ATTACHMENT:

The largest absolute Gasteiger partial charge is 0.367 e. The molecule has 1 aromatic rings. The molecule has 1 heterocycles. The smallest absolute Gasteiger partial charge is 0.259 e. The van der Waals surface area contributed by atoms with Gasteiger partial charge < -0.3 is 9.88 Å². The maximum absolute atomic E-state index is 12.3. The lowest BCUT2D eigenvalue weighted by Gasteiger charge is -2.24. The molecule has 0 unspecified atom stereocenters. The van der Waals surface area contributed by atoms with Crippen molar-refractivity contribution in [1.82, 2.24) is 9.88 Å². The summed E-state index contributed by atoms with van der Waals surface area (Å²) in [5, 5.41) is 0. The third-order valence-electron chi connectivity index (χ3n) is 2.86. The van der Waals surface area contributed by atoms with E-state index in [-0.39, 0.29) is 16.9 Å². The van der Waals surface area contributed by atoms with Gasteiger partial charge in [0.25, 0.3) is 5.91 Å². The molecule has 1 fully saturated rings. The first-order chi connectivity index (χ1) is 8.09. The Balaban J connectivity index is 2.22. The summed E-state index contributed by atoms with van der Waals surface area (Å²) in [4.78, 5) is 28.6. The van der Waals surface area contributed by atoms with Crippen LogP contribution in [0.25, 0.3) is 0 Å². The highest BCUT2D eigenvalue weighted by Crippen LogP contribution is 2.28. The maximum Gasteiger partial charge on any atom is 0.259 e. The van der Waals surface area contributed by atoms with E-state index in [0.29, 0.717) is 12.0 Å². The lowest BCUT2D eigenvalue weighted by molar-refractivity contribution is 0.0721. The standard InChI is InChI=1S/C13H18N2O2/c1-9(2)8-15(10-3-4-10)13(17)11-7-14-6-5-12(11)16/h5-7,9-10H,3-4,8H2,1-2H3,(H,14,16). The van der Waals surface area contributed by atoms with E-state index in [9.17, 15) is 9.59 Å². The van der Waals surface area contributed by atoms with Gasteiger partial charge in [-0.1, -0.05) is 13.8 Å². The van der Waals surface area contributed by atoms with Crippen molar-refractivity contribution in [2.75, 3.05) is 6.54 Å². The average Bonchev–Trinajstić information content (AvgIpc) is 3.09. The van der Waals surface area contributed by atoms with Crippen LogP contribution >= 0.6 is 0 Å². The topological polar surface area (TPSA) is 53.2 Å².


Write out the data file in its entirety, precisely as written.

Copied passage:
The largest absolute Gasteiger partial charge is 0.367 e. The molecule has 1 aromatic rings. The molecule has 1 heterocycles. The smallest absolute Gasteiger partial charge is 0.259 e. The van der Waals surface area contributed by atoms with Gasteiger partial charge < -0.3 is 9.88 Å². The maximum absolute atomic E-state index is 12.3. The lowest BCUT2D eigenvalue weighted by Gasteiger charge is -2.24. The molecule has 0 unspecified atom stereocenters. The van der Waals surface area contributed by atoms with Crippen molar-refractivity contribution in [1.82, 2.24) is 9.88 Å². The summed E-state index contributed by atoms with van der Waals surface area (Å²) in [5, 5.41) is 0. The third-order valence-electron chi connectivity index (χ3n) is 2.86. The van der Waals surface area contributed by atoms with E-state index in [-0.39, 0.29) is 16.9 Å². The van der Waals surface area contributed by atoms with Gasteiger partial charge in [0.25, 0.3) is 5.91 Å². The molecule has 1 fully saturated rings. The first-order chi connectivity index (χ1) is 8.09. The Balaban J connectivity index is 2.22. The summed E-state index contributed by atoms with van der Waals surface area (Å²) in [4.78, 5) is 28.6. The van der Waals surface area contributed by atoms with Crippen LogP contribution in [0.25, 0.3) is 0 Å². The highest BCUT2D eigenvalue weighted by Crippen LogP contribution is 2.28. The maximum Gasteiger partial charge on any atom is 0.259 e. The van der Waals surface area contributed by atoms with E-state index in [0.29, 0.717) is 12.0 Å². The lowest BCUT2D eigenvalue weighted by molar-refractivity contribution is 0.0721. The standard InChI is InChI=1S/C13H18N2O2/c1-9(2)8-15(10-3-4-10)13(17)11-7-14-6-5-12(11)16/h5-7,9-10H,3-4,8H2,1-2H3,(H,14,16). The van der Waals surface area contributed by atoms with E-state index in [9.17, 15) is 9.59 Å². The van der Waals surface area contributed by atoms with Gasteiger partial charge in [-0.1, -0.05) is 13.8 Å². The van der Waals surface area contributed by atoms with Crippen molar-refractivity contribution in [2.75, 3.05) is 6.54 Å². The average Bonchev–Trinajstić information content (AvgIpc) is 3.09. The van der Waals surface area contributed by atoms with Crippen LogP contribution >= 0.6 is 0 Å². The topological polar surface area (TPSA) is 53.2 Å².